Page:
Ford announced that it is getting into battery manufacturing by committing to a 60 GWh factory in the United States as part of a joint venture with South Korea’s SK Innovation.
It is important to remember that a few years ago Ford did not see much value in going into battery cell production however, things have changed. Now the automaker is completely focused on the electrical transition, and understands that in case of producing electric vehicles in large quantities, it must insure battery cells.
Since Tesla’s partnership with Panasonic, several construction companies have partnered with battery manufacturers to further secure supply. For example, General Motors has collaborated with LG Energy Solutions for the Ultium battery platform.
“Ford and SK Innovation announced today they have signed an MoU to create a joint venture – to be called BlueOvalSK – to produce approximately 60 GWh annually in traction battery cells and array modules, starting mid-decade, with potential to expand,” says the American company.
The announcement comes just after the Ford F-150 Lightning was unveiled and a few weeks after the automaker reported a new investment in battery research and development and a team called “Ford Ion Park.”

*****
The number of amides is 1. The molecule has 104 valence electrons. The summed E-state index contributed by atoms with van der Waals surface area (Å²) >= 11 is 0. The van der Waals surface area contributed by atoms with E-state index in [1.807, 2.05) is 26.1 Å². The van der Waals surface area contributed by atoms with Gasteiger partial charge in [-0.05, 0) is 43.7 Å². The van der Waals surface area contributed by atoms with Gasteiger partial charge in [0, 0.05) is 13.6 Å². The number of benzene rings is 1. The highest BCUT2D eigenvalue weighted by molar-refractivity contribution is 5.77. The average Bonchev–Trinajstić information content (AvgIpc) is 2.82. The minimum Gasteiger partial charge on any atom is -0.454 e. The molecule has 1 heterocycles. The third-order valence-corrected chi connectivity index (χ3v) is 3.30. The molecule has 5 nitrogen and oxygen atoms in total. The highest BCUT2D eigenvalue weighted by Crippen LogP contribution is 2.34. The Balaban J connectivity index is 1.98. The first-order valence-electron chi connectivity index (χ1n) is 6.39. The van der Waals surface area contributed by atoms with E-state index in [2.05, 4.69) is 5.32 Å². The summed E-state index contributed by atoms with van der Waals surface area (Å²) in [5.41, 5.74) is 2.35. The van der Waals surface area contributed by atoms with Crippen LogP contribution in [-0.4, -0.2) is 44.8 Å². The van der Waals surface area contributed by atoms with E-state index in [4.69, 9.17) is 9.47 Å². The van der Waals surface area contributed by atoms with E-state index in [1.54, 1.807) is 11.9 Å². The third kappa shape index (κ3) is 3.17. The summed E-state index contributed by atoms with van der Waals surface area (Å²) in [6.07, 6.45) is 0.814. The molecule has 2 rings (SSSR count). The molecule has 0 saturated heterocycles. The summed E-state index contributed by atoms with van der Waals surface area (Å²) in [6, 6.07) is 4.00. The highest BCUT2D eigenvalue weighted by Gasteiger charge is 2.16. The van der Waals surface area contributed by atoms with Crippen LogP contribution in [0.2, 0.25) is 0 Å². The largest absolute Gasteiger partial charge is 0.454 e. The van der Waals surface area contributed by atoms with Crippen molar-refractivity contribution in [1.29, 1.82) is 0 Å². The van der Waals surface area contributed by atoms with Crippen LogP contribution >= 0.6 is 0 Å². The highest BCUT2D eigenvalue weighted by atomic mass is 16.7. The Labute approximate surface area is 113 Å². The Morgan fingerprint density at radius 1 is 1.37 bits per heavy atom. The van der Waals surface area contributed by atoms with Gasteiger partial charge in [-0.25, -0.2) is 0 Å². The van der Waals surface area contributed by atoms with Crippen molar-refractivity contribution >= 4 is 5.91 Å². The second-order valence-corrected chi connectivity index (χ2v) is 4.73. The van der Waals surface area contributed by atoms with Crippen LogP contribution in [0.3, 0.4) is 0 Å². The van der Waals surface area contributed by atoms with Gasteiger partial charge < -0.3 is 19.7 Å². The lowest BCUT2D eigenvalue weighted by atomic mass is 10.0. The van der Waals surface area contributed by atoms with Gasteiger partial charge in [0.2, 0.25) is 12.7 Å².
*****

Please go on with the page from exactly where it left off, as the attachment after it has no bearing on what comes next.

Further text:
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Ford predicts that it will need around 240 GWh of battery cell annually by 2030, and this new partnership will help them achieve that.
“This MoU is just the start; it’s a key part of our plan to vertically integrate key capabilities that will differentiate Ford far into the future. We will not cede our future to anyone else,” explains Jim Farley, Ford president and CEO,
The new association will start producing cells from “the middle of the decade” and Ford is talking about “next generation cells” but not yet going into details.
Furthermore, the press release on the new joint venture mentions Ford’s investment in Solid Power, a solid-state battery startup that aims to bring its next-generation solid-state batteries into production by mid-mid-2000.
Written by | Gabriel Sayago